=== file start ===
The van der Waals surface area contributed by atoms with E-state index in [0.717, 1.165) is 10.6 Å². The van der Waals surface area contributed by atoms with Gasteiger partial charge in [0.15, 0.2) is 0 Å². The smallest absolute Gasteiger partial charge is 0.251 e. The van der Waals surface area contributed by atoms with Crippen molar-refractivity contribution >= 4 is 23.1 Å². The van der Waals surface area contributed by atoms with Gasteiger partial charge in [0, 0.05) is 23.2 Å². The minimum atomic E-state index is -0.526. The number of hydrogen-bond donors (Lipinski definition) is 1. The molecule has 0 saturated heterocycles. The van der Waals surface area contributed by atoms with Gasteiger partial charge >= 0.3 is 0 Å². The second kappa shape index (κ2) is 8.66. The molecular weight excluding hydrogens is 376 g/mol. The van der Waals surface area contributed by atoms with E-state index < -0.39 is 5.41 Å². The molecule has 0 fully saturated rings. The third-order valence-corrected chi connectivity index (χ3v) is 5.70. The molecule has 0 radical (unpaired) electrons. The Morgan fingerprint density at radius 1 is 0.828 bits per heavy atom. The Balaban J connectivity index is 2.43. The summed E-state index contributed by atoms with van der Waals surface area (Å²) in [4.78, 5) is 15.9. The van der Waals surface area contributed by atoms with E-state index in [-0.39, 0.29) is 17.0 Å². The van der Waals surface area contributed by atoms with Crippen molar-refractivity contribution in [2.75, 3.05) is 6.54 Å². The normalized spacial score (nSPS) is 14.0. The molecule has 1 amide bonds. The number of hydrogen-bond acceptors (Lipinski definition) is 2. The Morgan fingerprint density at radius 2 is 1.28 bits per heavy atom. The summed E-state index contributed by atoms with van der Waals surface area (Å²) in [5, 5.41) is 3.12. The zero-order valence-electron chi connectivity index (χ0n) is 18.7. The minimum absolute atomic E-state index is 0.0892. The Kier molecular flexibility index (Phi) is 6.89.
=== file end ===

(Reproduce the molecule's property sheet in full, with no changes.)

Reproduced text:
The van der Waals surface area contributed by atoms with E-state index in [0.717, 1.165) is 10.6 Å². The van der Waals surface area contributed by atoms with Gasteiger partial charge in [0.15, 0.2) is 0 Å². The smallest absolute Gasteiger partial charge is 0.251 e. The van der Waals surface area contributed by atoms with Crippen molar-refractivity contribution >= 4 is 23.1 Å². The van der Waals surface area contributed by atoms with Gasteiger partial charge in [0, 0.05) is 23.2 Å². The minimum atomic E-state index is -0.526. The number of hydrogen-bond donors (Lipinski definition) is 1. The molecule has 0 saturated heterocycles. The van der Waals surface area contributed by atoms with Gasteiger partial charge >= 0.3 is 0 Å². The second kappa shape index (κ2) is 8.66. The molecular weight excluding hydrogens is 376 g/mol. The van der Waals surface area contributed by atoms with E-state index < -0.39 is 5.41 Å². The molecule has 0 fully saturated rings. The third-order valence-corrected chi connectivity index (χ3v) is 5.70. The molecule has 0 radical (unpaired) electrons. The Morgan fingerprint density at radius 1 is 0.828 bits per heavy atom. The Balaban J connectivity index is 2.43. The summed E-state index contributed by atoms with van der Waals surface area (Å²) in [4.78, 5) is 15.9. The van der Waals surface area contributed by atoms with E-state index in [-0.39, 0.29) is 17.0 Å². The van der Waals surface area contributed by atoms with Crippen molar-refractivity contribution in [2.75, 3.05) is 6.54 Å². The normalized spacial score (nSPS) is 14.0. The molecule has 1 amide bonds. The number of hydrogen-bond acceptors (Lipinski definition) is 2. The Morgan fingerprint density at radius 2 is 1.28 bits per heavy atom. The summed E-state index contributed by atoms with van der Waals surface area (Å²) in [5, 5.41) is 3.12. The zero-order valence-electron chi connectivity index (χ0n) is 18.7. The minimum absolute atomic E-state index is 0.0892. The Kier molecular flexibility index (Phi) is 6.89.